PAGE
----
For a salt bath, prepare a warm tub of water. Add about ⅛ cup of salt for a baby bath or 1 cup of salt for a half bath to accommodate an older child. Let your baby soak in the warm salt bath for 10 to 20 minutes then remove your baby and pat dry. Immediately apply an eczema cream or lotion. This process should be done daily because salt baths take up to 10 days to make a difference to your child’s skin.
Blend ⅓ cup of oatmeal (unflavored instant, quick oats or slow cooking) on the highest setting in your food processor or blender until you have a very fine consistent powder. Pour homemade oatmeal into a tub of running water and stir the water with your hand to ensure even distribution.
Allow your child to soak in the tub for 15 to 20 minutes. After time’s up, remove your child and pat their skin with a soft towel. An oatmeal bath can be given once or twice a day. There are also ready-to-use oatmeal baths available. Just like the salt bath, immediately apply an eczema cream or lotion.
Cotton and Natural Fabrics are Recommended for Clothing
A child's skin may be irritated by certain fabrics. Cotton and other natural fabrics are recommended for clothing as well as soft sheets and linens. Fabric softeners and detergents should also be considered as a potential source of irritation. Hypoallergenic and fragrance-free laundry products are recommended.
Use Cotton Mitts or Socks for Baby’s Hands
If the baby cannot resist scratching or itching while sleeping, cotton mitts or socks can be placed over the baby's hands to keep them from damaging their skin too much. Cool compresses may be applied during a flare-up with moisturizer to reduce itchiness.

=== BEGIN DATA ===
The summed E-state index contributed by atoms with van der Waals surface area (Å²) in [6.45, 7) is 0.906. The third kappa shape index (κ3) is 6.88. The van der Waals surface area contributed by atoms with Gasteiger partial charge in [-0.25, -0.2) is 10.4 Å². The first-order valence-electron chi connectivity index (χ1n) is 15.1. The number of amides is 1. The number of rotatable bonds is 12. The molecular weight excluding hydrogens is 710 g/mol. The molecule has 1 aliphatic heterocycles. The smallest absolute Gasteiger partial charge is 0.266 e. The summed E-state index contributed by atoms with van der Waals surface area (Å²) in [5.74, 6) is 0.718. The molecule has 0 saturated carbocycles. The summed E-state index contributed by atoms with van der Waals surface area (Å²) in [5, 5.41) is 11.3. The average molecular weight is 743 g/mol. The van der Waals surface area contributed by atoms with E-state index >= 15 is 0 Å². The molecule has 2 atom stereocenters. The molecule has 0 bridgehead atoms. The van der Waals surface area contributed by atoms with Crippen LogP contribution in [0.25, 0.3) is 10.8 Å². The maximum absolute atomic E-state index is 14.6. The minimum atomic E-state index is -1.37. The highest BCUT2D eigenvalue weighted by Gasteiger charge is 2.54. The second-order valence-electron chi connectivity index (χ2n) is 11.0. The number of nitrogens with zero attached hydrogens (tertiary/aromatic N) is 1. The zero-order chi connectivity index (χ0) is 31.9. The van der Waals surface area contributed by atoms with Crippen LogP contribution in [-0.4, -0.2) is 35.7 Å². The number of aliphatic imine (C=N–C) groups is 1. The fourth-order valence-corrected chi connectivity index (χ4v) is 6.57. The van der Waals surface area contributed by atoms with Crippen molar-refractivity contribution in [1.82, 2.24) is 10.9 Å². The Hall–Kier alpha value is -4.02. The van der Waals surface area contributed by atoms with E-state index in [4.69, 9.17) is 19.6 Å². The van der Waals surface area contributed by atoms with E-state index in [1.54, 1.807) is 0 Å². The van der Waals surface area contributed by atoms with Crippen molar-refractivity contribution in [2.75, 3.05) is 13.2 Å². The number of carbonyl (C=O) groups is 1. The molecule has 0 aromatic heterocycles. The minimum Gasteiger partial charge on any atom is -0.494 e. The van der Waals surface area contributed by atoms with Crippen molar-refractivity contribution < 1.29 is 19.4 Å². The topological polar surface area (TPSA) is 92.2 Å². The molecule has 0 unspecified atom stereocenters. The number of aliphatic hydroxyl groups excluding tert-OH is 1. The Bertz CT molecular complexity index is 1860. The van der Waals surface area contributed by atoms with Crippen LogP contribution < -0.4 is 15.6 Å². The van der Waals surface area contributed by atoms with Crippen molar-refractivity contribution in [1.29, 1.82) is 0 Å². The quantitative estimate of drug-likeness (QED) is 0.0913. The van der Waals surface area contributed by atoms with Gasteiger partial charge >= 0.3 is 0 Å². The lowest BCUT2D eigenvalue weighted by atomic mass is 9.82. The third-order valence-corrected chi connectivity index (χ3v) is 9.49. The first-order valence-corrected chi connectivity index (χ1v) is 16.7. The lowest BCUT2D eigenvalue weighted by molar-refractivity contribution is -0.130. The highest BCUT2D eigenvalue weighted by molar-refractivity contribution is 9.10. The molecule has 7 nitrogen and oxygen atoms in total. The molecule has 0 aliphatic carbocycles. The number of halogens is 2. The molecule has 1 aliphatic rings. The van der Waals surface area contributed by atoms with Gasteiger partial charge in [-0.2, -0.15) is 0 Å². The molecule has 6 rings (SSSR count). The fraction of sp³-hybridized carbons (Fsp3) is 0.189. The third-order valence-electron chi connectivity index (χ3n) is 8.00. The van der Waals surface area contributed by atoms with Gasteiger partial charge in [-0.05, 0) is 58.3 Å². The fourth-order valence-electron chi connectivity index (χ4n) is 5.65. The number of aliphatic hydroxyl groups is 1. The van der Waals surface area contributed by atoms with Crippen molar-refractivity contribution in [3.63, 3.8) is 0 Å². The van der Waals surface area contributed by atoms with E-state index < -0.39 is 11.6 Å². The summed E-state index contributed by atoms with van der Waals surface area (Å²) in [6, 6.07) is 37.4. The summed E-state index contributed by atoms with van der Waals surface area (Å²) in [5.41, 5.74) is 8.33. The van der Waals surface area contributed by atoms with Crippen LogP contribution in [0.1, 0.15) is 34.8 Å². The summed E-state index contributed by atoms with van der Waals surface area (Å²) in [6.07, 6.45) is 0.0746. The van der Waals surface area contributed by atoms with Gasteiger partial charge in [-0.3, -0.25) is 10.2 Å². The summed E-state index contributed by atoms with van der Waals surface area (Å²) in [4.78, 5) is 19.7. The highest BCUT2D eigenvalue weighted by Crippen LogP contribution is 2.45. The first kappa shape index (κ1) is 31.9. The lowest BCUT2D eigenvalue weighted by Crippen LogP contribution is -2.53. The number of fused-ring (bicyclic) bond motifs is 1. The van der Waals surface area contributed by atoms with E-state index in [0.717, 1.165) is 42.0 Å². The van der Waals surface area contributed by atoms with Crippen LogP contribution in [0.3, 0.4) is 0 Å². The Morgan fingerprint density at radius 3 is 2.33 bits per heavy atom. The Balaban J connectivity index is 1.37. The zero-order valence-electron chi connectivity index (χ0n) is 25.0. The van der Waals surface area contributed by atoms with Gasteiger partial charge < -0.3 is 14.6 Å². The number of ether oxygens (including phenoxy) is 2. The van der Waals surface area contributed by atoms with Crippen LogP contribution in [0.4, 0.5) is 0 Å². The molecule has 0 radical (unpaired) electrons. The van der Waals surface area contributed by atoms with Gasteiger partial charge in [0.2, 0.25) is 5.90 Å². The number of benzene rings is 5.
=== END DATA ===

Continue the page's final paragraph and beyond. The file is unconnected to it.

Get Baby Checked for Food Allergies
If the child is still experiencing flare-ups and many changes to their environment have already been made, it may be time to consider that he or she is sensitive to allergenic foods. The child's doctor would be able to recommend if their diet could be to blame for the flare-ups.
Most commonly, children have diet sensitivities to cow's milk, eggs, soy, wheat, peanuts and fish. Food should be eliminated one at a time from the child's and mother's diet, if breastfeeding, to see which may make a positive impact on the child's eczema symptoms.
Babies who suffer from eczema may benefit from switching to a hypoallergenic formula diet but should not switch to a soy-based formula due to the potential for allergens. A food diary can be a very helpful tool when determining what foods a child may be sensitive to. A daily report of what they ate and how their skin reacts in the next few days can help determine causes of flare-ups and what to avoid.
Homemade Eczema Cream
Many parents and experts recommend a homemade eczema cream or bath soak to help treat particularly stubborn rashes or an aggressive flare-up with natural ingredients.
Listed below is a popular homemade natural eczema cream safe for children. It requires a double boiler, a mason jar and a hand mixer.
- 1/2 cup pure shea butter
- 1/2 cup coconut oil
- 1 Tbs. raw organic honey
- 40 drops of lavender essential oil
- 5-10 drops of tea tree essential oil
- First, use a double boiler to melt down the shea butter and coconut oil until they are smooth and easily combined.
- Next, the honey should be added and given time to melt. When all the ingredients are liquid and mixed, add the lavender and tea tree oils to the mixture to combine.
- The mixture will solidify at room temperature or faster if placed in a refrigerator to cool. The solution, once hardened a bit, should then be hand mixed until it becomes a smooth cream that can be applied by hand. It can be transferred into the glass mason jar for storage at room temperature.
Use the mixture sparingly and in small amounts at first to determine any skin sensitivities. Shea butter and coconut oil are great moisturizers, and coconut oil has a lot of Vitamin E for healing. Honey has natural antibacterial properties. Lavender and tea tree oil have healing properties and help soothe itchy skin.